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Residents in Accra West likely to face water shortage

BY: Jennifer Ansah
Mr John Suobogbiree (right) explaining issues to Mr Patrick Kwesi Brako Kumor (middle), Weija/Gbawe Municipal Chief Executive, and Mrs Tina Gifty Naa Ayeley Mensah (2nd left), the NPP Member of Parliament for the area
Mr John Suobogbiree (right) explaining issues to Mr Patrick Kwesi Brako Kumor (middle), Weija/Gbawe Municipal Chief Executive, and Mrs Tina Gifty Naa Ayeley Mensah (2nd left), the NPP Member of Parliament for the area

Residents of Dansoman, Korle Bu, Adabraka and other parts of Accra West are likely to face acute water shortage following the breakdown of four water filters at the Weija Water Treatment Plant.

According to the Ghana Water Company Limited (GWCL), water supply to those areas and other communities could be curtailed or disrupted if nothing was done in the meantime to repair the broken-down filters.

The four broken-down filters, which were among 12 installed several years ago, were similarly taken out of service in 2016 and 2017, leaving only eight filters available to handle the entire purified water load of the plant.

Filters

The Water Quality Assurance Officer at the Weija Treatment Plant, Mr John Suobogbiree, said water filters removed impurities from water by means of fine physical barrier, chemical or biological process.

He said even though the plant was working hard to supply water to the Accra West Region, pressure on the remaining eight filters to produce 40 million gallons of water a day was too much and could cause their destruction.

Mr Suobogbiree made the disclosure when the Weija/Gbawe Municipal Chief Executive, Mr Patrick Kwesi Brako Kumor, and the Member of Parliament (MP) for the Weija/Gbawe Constituency, Ms Tina Gifty Naa Ayele Mensah, visited the water treatment plant to assess its performance and be updated on challenges the plant was facing and ways to deal with them.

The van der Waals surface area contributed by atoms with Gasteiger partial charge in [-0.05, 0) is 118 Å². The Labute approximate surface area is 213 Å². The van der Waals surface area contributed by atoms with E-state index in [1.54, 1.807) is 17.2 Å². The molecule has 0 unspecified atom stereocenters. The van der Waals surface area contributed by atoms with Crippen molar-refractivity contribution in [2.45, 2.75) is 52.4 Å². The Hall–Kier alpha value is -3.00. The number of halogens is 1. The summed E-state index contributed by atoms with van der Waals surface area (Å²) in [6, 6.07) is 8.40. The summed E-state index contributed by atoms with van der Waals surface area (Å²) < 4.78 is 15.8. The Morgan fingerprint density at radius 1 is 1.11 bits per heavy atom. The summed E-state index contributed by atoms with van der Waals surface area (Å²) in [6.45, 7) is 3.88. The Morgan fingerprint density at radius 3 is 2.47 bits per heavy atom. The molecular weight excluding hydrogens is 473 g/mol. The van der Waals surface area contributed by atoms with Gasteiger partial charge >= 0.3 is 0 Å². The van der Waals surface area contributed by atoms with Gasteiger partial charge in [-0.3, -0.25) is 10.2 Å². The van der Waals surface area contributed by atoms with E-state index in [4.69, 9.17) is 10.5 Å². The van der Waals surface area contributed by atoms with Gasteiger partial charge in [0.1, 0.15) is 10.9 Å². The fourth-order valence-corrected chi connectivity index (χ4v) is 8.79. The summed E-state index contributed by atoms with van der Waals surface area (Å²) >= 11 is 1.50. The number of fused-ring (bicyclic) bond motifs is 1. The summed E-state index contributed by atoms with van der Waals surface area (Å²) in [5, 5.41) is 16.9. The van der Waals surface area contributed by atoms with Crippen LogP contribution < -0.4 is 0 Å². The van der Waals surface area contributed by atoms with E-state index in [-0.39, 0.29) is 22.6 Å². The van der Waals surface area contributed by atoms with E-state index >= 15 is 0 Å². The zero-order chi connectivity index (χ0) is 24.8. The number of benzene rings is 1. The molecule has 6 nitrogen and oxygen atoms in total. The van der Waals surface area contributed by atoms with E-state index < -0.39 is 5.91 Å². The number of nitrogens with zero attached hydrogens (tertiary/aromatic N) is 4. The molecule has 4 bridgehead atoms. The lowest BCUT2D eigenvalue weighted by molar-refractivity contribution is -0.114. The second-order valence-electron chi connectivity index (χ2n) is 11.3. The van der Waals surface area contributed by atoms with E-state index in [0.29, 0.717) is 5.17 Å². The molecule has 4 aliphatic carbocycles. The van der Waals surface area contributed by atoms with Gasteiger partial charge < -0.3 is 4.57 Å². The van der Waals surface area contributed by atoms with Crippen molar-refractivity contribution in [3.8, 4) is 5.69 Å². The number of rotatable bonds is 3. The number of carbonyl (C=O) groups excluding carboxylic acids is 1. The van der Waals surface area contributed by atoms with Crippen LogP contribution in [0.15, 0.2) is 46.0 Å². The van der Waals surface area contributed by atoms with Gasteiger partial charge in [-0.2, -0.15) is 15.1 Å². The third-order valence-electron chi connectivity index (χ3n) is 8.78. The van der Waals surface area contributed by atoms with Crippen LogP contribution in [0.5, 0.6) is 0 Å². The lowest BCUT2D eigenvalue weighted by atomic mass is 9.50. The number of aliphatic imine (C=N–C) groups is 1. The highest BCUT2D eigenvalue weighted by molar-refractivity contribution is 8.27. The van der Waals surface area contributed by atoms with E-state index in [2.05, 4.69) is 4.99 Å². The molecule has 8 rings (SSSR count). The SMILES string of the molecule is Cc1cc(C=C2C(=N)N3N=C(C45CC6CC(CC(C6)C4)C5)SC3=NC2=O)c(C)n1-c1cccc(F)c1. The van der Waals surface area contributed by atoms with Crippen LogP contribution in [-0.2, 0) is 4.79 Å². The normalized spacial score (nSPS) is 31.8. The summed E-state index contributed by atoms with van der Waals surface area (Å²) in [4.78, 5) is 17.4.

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Highest capacity

Mr Suobogbiree said the filters were damaged beyond repair so it required that they should be replaced.

He added that it could take about six months to a year to have new ones designed and built.

He said due to increasing population and expansion of Accra there was a correspondent increase in demand for water, a situation that had necessitated the need for the Ghana Water Company (GWCL) to make special efforts to meet the demand.

Appeal

He appealed to the government to come to the aid of the GWCL immediately by acquiring new water filters for the company in order to prevent future water shortages in the Accra West Region.

He also expressed concern about the frequent power outages being experienced, saying it disrupted operations at the plant.

For his part, Mr Kumor gave an assurance that the government would help the Weija Treatment Plant acquire new filters to enable it work smoothly.

“If we have to rehabilitate or buy new filters so that Accra West would not be hit with water shortages, we will do that.

A letter will be sent to the Ministry of Sanitation and Water Resources for the government to take immediate action,” he said.

Action

Ms Mensah, reflected on the consequences of water shortage in Accra West and said: “The 37 Military Hospital and the Korle Bu Teaching Hospitals will all be affected when there is water shortage so it is urgent that the damaged filters are replaced. I am hopeful that the government will consider that and come out with the appropriate solutions”.